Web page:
Washington Buyer and Seller Guide for Title and Escrow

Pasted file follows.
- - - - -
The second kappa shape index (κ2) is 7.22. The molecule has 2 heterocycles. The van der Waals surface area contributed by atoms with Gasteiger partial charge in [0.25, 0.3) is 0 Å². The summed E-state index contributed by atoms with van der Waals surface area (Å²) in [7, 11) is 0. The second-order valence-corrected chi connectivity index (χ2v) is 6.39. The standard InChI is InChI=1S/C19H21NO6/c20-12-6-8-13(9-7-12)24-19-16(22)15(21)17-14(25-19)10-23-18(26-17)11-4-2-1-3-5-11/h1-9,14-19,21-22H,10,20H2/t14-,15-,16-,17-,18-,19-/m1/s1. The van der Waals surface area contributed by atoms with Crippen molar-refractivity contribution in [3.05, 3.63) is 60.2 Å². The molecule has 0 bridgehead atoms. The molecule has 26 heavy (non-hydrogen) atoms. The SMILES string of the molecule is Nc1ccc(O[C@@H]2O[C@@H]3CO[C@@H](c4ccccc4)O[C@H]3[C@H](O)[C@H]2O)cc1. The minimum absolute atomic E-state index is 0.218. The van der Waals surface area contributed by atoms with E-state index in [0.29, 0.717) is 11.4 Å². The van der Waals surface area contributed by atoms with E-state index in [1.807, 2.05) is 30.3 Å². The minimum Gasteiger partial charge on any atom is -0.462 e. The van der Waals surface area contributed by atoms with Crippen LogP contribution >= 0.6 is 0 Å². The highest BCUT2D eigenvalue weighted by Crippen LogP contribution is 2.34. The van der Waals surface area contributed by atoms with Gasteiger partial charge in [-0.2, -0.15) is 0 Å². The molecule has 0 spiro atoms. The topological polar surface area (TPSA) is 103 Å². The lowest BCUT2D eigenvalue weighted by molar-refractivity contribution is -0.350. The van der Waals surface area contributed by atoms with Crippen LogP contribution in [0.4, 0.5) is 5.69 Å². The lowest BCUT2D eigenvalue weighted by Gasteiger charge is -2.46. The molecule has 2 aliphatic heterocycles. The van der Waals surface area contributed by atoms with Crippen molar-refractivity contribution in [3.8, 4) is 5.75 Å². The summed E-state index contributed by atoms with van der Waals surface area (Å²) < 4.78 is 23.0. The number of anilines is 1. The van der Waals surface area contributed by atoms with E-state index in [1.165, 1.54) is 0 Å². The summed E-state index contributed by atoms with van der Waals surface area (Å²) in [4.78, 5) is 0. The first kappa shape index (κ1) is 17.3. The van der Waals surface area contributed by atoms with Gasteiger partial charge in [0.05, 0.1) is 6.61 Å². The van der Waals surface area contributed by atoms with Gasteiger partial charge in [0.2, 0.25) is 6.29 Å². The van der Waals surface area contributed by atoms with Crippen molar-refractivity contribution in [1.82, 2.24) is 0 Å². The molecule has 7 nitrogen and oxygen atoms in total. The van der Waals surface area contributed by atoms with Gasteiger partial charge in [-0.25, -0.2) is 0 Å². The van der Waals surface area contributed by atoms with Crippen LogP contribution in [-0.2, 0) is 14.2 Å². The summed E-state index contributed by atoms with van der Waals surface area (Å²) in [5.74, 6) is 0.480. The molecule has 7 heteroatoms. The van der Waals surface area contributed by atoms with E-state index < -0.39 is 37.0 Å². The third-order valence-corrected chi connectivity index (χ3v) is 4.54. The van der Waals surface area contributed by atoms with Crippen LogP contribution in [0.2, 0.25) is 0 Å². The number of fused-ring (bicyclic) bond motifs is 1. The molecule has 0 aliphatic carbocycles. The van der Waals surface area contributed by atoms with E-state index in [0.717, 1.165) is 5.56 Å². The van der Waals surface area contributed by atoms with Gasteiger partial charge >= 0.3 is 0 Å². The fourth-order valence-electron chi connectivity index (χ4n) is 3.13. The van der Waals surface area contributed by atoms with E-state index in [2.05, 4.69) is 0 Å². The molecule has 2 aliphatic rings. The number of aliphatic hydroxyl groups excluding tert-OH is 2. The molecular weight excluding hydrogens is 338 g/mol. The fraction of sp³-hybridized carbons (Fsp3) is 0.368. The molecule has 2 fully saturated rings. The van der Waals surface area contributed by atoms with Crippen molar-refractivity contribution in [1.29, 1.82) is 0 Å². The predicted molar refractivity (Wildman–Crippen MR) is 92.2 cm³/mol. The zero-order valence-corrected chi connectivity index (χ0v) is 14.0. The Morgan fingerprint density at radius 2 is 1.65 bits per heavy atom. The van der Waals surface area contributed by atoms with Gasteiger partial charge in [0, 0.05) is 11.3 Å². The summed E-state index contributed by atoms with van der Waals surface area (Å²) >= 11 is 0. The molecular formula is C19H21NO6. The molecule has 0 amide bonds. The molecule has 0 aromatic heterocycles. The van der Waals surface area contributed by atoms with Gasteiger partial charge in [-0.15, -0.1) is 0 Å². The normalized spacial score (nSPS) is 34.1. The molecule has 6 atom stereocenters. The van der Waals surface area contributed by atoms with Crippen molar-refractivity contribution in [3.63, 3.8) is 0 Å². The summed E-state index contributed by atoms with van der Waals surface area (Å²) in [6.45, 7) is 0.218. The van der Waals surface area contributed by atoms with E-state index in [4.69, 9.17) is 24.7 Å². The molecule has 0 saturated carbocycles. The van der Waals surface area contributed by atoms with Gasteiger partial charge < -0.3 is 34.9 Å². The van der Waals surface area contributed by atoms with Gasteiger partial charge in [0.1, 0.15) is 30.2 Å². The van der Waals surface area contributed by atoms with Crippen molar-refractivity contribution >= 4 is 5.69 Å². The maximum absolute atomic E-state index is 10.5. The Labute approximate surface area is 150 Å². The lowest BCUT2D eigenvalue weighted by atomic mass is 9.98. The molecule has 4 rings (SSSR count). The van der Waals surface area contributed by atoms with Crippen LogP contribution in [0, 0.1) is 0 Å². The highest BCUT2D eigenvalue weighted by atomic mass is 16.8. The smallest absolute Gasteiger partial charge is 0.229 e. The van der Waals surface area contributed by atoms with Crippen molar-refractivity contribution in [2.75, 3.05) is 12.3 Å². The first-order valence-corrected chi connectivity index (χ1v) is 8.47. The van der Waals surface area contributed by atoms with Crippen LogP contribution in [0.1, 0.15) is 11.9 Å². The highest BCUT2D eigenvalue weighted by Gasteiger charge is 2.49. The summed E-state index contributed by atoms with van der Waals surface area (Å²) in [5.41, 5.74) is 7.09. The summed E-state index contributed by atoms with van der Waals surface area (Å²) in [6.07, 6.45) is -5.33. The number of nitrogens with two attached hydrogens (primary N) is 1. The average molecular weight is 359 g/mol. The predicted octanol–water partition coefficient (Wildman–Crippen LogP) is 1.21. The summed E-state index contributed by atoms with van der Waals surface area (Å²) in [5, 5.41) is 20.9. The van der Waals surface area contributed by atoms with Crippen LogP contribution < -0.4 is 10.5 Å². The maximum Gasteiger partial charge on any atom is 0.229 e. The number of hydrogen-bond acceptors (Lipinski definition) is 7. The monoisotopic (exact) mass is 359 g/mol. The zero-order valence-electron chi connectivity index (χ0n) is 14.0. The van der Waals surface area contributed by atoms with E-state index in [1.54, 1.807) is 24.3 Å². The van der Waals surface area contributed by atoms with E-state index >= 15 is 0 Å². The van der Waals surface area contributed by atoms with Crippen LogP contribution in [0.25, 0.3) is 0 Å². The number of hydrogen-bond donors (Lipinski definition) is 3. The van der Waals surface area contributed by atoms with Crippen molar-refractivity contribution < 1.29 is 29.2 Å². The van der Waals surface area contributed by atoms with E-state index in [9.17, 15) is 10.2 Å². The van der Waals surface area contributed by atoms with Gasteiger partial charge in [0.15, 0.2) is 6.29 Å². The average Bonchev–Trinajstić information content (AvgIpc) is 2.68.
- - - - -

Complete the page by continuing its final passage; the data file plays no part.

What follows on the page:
Topics we will briefly overview which may be a part of, or a result of, your escrow include: • Capital Gains Tax • Change of Ownership Filing • Transfer Tax • FIRPTA • Property Taxes • Supplemental Taxes The I.R.S. provides free publications that explain the tax aspects of real estate transactions. A few of these include: Publication #523: Selling Your Home Publication #530: Tax Information for First Time Homeowners Publication #544: Sales and Other Dispositions of Assets Publication #551: Basis of Assets • Federal Requirements The Internal Revenue Service (IRS) requires that sellers report certain information pertaining to sales of real property. Under the Tax Reform Act of 1986, reportable transactions include sales and exchanges of properties including, but not limited to, houses, townhouses and condominiums. Also reportable is stock in cooperative housing corporations and mobile homes without wheels. Specifically excluded from reporting are foreclosures and abandonment of real property, as well as financing or refinancing of properties. The escrow officer, as the settlement agent, will ask the seller to complete a Certificate for Information Reporting for the 1099 S form which may be required by the IRS. The seller is required to provide their correct taxpayer identification number (social security number), as well as the closing date of the transaction and gross proceeds of the transaction. Most settlement agents now transmit the reportable information electronically to the IRS at the end of the year, although a “hard copy” of the form is included in the seller’s closing documents. There are many types of tax issues which should be considered during a real estate transaction. Ticor Title provides the following information as a resource only and always recommends that a seller and buyer consult with their legal and tax professionals for advice. 34 © Ticor Title Company TAXES